#nbt #minecraft #data #minecraft-server #codec #encode


Provides support for serializing and deserializing Minecraft NBT data in binary and string form

10 releases

0.2.9 Mar 19, 2024
0.2.8 Jun 2, 2023
0.2.7 Apr 26, 2023
0.2.6 Feb 27, 2022
0.1.0 Dec 20, 2020

#308 in Encoding

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123 downloads per month
Used in 2 crates

MIT license

5.5K SLoC


Documentation Crates.io

Provides support for encoding and decoding Minecraft's NBT format. This crate supports both zlib and gz compression, and also provides tools for converting NBT data to stringified NBT (SNBT) and vice versa.

This crate is the standalone NBT crate for Quartz, a Minecraft server implementation in Rust.


View the documentation here for examples.


Provides support for encoding and decoding Minecraft's NBT format. This crate supports both zlib and gz compression, and also provides tools for converting NBT data to stringified NBT (SNBT) and vice versa.

Basic Usage

The basic unit of NBT data is the NbtTag. Larger data structures are represented through a tree of compounds (hash maps) and lists (vecs) of NBT tags.

Creating NBT Data

let mut compound = NbtCompound::new();
compound.insert("foo", 123);
compound.insert("bar", -3.6f32);

let mut list = NbtList::with_capacity(3);
(1i64..=3).for_each(|x| list.push(x));
compound.insert("list", list);

*compound.get_mut::<_, &mut i32>("foo").unwrap() += 1;

assert!(matches!(compound.get::<_, i32>("foo"), Ok(124)));
assert!(compound.get::<_, f64>("bar").is_err());
assert!(compound.get::<_, &NbtTag>("list").is_ok());

Reading and Writing NBT

use quartz_nbt::io::{self, Flavor};
use std::io::Cursor;

let mut compound = NbtCompound::new();
compound.insert("foo", 123);
compound.insert("bar", -3.6f32);

let mut binary: Vec<u8> = Vec::new();
io::write_nbt(&mut binary, Some("root-tag"), &compound, Flavor::Uncompressed);

let read_compound = io::read_nbt(&mut Cursor::new(binary), Flavor::Uncompressed).unwrap();
assert_eq!(read_compound.1, "root-tag"); // The root tag's name is generally unused
assert_eq!(read_compound.0, compound);

Querying Tags

Generics are used to make the tag querying process as seamless as possible, however this allows for two types of errors to occur: missing tags (invalid key or index), and tag type mismatches. Thus, methods that would normally return an Option in std collection equivalents return a Result in this crate.

An error converting NBT tags directly into unwrapped values via TryFrom and TryInto is represented by an NbtStructureError. An error querying an NbtCompound or NbtList is represented by an NbtReprError, which is short for "NBT representation error." See the error's documentation for details.

use std::convert::TryFrom;

let tag1: NbtTag = vec![1i8, 2, 3].into();
let tag2: NbtTag = "abcde".into();

assert_eq!(Vec::<i8>::try_from(tag1).unwrap(), vec![1i8, 2, 3]);
assert!(i16::try_from(tag2).is_err()); // Type mismatch
let mut compound = NbtCompound::new();
compound.insert("foo", 123);
compound.insert("bar", -3.6f32);

assert!(compound.get::<_, i32>("fooz").is_err()); // Missing tag
assert!(compound.get::<_, i32>("bar").is_err()); // Type mismatch

Collection Types and Iteration

The NbtCompound and NbtList types are wrappers around Maps and Vecs respectively. Because NbtTags obscure the type of data actually stored, these wrappers provide utilities for unpacking tags into concrete types. If greater functionality is required, then the internal collection managed by these wrappers can be accessed through calls to inner, inner_mut, and/or into_inner.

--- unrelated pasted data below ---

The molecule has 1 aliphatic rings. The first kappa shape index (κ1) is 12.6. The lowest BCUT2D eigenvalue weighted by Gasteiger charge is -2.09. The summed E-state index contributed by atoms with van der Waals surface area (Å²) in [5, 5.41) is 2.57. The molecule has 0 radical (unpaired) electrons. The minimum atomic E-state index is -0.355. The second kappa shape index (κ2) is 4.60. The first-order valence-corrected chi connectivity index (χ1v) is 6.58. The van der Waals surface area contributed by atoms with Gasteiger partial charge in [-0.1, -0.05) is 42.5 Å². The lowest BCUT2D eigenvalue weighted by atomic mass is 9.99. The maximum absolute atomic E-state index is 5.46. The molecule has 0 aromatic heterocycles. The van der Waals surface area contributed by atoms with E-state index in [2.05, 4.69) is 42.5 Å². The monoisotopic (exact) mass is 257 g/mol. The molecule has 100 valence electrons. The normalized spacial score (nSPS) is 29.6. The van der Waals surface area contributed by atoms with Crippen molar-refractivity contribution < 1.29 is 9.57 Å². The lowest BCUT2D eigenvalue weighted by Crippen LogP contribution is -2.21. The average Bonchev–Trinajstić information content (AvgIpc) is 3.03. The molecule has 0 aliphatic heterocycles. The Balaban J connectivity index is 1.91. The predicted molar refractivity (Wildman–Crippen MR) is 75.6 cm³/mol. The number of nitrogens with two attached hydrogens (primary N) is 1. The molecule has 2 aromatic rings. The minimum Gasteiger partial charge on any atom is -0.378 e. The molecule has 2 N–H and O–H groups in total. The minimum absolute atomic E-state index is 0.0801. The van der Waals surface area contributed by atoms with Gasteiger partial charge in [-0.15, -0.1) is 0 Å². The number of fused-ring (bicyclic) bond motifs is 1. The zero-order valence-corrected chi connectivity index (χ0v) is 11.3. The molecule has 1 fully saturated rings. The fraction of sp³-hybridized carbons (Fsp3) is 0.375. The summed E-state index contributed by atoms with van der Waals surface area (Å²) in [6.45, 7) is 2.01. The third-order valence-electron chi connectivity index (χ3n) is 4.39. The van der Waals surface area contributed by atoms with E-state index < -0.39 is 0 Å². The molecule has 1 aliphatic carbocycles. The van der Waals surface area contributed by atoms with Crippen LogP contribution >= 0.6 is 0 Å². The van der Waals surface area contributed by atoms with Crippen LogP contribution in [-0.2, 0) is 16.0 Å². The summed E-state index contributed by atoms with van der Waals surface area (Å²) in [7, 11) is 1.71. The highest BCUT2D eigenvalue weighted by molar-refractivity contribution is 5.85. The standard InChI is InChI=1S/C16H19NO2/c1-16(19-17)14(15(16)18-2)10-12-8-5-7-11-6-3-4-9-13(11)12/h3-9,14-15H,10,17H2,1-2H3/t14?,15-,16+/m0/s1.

Minecraft's NBT specification currently has special tags for arrays (or Vecs in rust) of i8, i32, and i64. Thus, vecs of these types can be directly converted into NbtTags. All other NBT-compatible types must be stored in an NbtList.

Obtaining the aforementioned special list types can be done through a regular query.

let mut compound = NbtCompound::new();
compound.insert("list", vec![10i32, 20, 30]);

compound.get_mut::<_, &mut [i32]>("list")
.for_each(|x| *x /= 10);

let list = compound.get::<_, &[i32]>("list");
assert_eq!(list.unwrap(), [1i32, 2, 3].as_ref());

Utility methods are provided for NBT lists to iterate over unpacked values. See iter_map and iter_mut_map.

let mut list = NbtList::new();

list.iter_mut_map::<&mut String>()
.for_each(|s| s.unwrap().push('!'));

let mut iter = list.iter_map::<&str>();
assert!(matches!(iter.next(), Some(Ok("abc!"))));
assert!(matches!(iter.next(), Some(Ok("ijk!"))));
assert!(matches!(iter.next(), Some(Ok("xyz!"))));
assert!(matches!(iter.next(), None));

NBT lists can be created by cloning data from an iterator (or something which can be converted into an iterator) via clone_from.

let mut list1 = NbtList::new();

let list2 = NbtList::clone_from(&["abc", "ijk", "xyz"]);

assert_eq!(list1, list2);


NbtCompounds have the same set of utility functions as NbtLists, except for the obvious fact that compounds use string keys instead of indices. Similar to lists, compounds have iter_map and iter_mut_map utility functions, as well as a clone_from constructor. See the documentation for more details.

Stringified NBT (SNBT)

Minecraft also contains a string encoding of NBT data called SNBT. This encoding is basically an extension of JSON with stricter types and looser rules regarding string quotation. See the snbt module documentation for more details.

use quartz_nbt::snbt;

let tag: NbtTag = vec![10i8, 15, 20].into();
assert_eq!(tag.to_snbt(), "[B;10,15,20]");

let mut compound = NbtCompound::new();
compound.insert("short", -10i16);
compound.insert("string", "fizzbuzz");
compound.insert("array", vec![1i64, 1, 2, 3, 5]);

const SNBT: &str = "{short: -10s, string: fizzbuzz, array: [L; 1, 1, 2, 3, 5]}";

assert_eq!(compound, snbt::parse(SNBT).unwrap());


~50K SLoC